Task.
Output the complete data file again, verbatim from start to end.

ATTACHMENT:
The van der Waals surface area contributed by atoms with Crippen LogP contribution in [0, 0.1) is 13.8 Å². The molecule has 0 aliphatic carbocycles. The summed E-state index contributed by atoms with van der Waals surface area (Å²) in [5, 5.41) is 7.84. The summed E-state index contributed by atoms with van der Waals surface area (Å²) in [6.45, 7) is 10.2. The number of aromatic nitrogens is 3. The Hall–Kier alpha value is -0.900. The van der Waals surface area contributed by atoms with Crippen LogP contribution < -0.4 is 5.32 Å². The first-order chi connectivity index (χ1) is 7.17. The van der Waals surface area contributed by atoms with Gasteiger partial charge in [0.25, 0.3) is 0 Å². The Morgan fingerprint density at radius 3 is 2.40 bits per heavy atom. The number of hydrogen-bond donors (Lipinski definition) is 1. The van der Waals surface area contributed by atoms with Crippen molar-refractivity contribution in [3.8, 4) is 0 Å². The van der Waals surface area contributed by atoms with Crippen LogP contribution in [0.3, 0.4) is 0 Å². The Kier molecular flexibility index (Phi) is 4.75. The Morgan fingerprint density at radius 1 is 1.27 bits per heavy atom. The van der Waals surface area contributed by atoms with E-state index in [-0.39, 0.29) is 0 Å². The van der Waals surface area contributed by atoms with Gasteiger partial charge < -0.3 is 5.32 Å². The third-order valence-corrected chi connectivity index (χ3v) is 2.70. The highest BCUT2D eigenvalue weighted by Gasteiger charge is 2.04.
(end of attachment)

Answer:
The van der Waals surface area contributed by atoms with Crippen LogP contribution in [0, 0.1) is 13.8 Å². The molecule has 0 aliphatic carbocycles. The summed E-state index contributed by atoms with van der Waals surface area (Å²) in [5, 5.41) is 7.84. The summed E-state index contributed by atoms with van der Waals surface area (Å²) in [6.45, 7) is 10.2. The number of aromatic nitrogens is 3. The Hall–Kier alpha value is -0.900. The van der Waals surface area contributed by atoms with Crippen LogP contribution < -0.4 is 5.32 Å². The first-order chi connectivity index (χ1) is 7.17. The van der Waals surface area contributed by atoms with Gasteiger partial charge in [0.25, 0.3) is 0 Å². The Morgan fingerprint density at radius 3 is 2.40 bits per heavy atom. The number of hydrogen-bond donors (Lipinski definition) is 1. The van der Waals surface area contributed by atoms with Crippen molar-refractivity contribution in [3.8, 4) is 0 Å². The van der Waals surface area contributed by atoms with Crippen LogP contribution in [0.3, 0.4) is 0 Å². The Kier molecular flexibility index (Phi) is 4.75. The Morgan fingerprint density at radius 1 is 1.27 bits per heavy atom. The van der Waals surface area contributed by atoms with E-state index in [-0.39, 0.29) is 0 Å². The van der Waals surface area contributed by atoms with Gasteiger partial charge < -0.3 is 5.32 Å². The third-order valence-corrected chi connectivity index (χ3v) is 2.70. The highest BCUT2D eigenvalue weighted by Gasteiger charge is 2.04.